Scattered Trees, The Alternate Routes
August 8, 2011
Better than: a band in a mismatched room on a quiet Tuesday.
The four members of Chicago's Scattered Trees took the stage at the Prophet Bar for a modest audience of perhaps 50 when they started their headlining set last night.
Perhaps the small turnout wasn't a surprising.
A band on its first national tour? On a Tuesday evening? During an extremely hot August? In Texas?
Fortunately, though. the show was booked into the Prophet Bar, and the intimate setting of the room provided a satisfying environment for band and listeners alike.
The band is touring in support of the excellent album, Sympathy, a suite of songs written as a cathartic response to the passing of principle singer-songwriter Nate Eiesland father a couple of years ago. And while the album presents a somewhat restrained delivery of the music, the band's live performance was exuberant. And the songs were delivered more forcefully.
Guitarist and keyboardist Jason Harper and bassist Ryne Estwing provided nice backing harmonies to Eiesland's strong voice, too. Baron Harper (Jason's brother) and his strong drumming filled out the rhythm section nicely.
These guys have been playing together in and around Chicago for years, and their cohesiveness and professionalism is obvious.
High points of the set were perhaps "Love and Leave" and "Four Days Straight." But the entirety of the 40-minute performance was tight, and the audience was appreciative. The small crowd demanded an encore, and the band gave them one.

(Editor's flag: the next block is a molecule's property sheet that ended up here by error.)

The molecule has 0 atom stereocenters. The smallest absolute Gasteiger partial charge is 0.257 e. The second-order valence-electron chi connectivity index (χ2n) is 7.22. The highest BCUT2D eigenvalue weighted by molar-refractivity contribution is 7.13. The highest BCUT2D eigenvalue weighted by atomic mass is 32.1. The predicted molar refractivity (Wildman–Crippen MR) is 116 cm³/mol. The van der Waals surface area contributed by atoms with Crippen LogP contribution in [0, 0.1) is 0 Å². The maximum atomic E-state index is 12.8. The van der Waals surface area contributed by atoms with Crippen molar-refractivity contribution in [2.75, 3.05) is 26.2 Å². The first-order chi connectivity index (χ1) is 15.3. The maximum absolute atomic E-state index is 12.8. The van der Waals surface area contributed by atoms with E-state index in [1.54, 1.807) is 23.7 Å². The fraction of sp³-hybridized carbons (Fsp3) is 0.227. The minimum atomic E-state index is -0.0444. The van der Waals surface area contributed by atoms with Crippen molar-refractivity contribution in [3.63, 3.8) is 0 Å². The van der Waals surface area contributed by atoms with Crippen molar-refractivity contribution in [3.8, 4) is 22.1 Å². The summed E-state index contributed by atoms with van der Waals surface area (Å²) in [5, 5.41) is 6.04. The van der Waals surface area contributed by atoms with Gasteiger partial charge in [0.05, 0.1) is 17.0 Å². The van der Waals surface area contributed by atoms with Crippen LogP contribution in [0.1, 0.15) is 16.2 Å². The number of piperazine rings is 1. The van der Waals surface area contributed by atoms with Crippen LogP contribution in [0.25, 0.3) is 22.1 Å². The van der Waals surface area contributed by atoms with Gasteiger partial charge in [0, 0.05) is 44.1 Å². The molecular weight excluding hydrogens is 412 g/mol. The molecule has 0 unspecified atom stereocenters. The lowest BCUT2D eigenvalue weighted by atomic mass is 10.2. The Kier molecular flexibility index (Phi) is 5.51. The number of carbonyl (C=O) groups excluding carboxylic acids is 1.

Earlier in the night, The Alternative Routes, a hard-rocking Americana band from Connecticut, opened. With an energetic guitarist that looked a bit like a Hamburg-era Paul McCartney (if you squinted), the band played their set loud, fast, and tight. This band has been around for a while, with a couple of albums produced by Jay Joyce, the man responsible for Cage the Elephant's recent sound. And like Cage, this band works hard.
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In the end, it was a night featuring two really good bands willing to work hard and deliver the goods, despite the modest turnout.
But it's nights like this that can build the foundation of a career. Just ask Dawes.
Random Note: Preparing to write about the band, I came across an article on The Onion's AV Club site featuring Jason and Baron Harper and discussing their film, A Black History, which deals with the subject of being the rather rare black musician in the indie rock world. A good read.
By The Way: I hadn't seen a rock show at Prophet Bar since that space was the Gypsy Tea Room. I'd almost forgotten what a good venue it is for rock.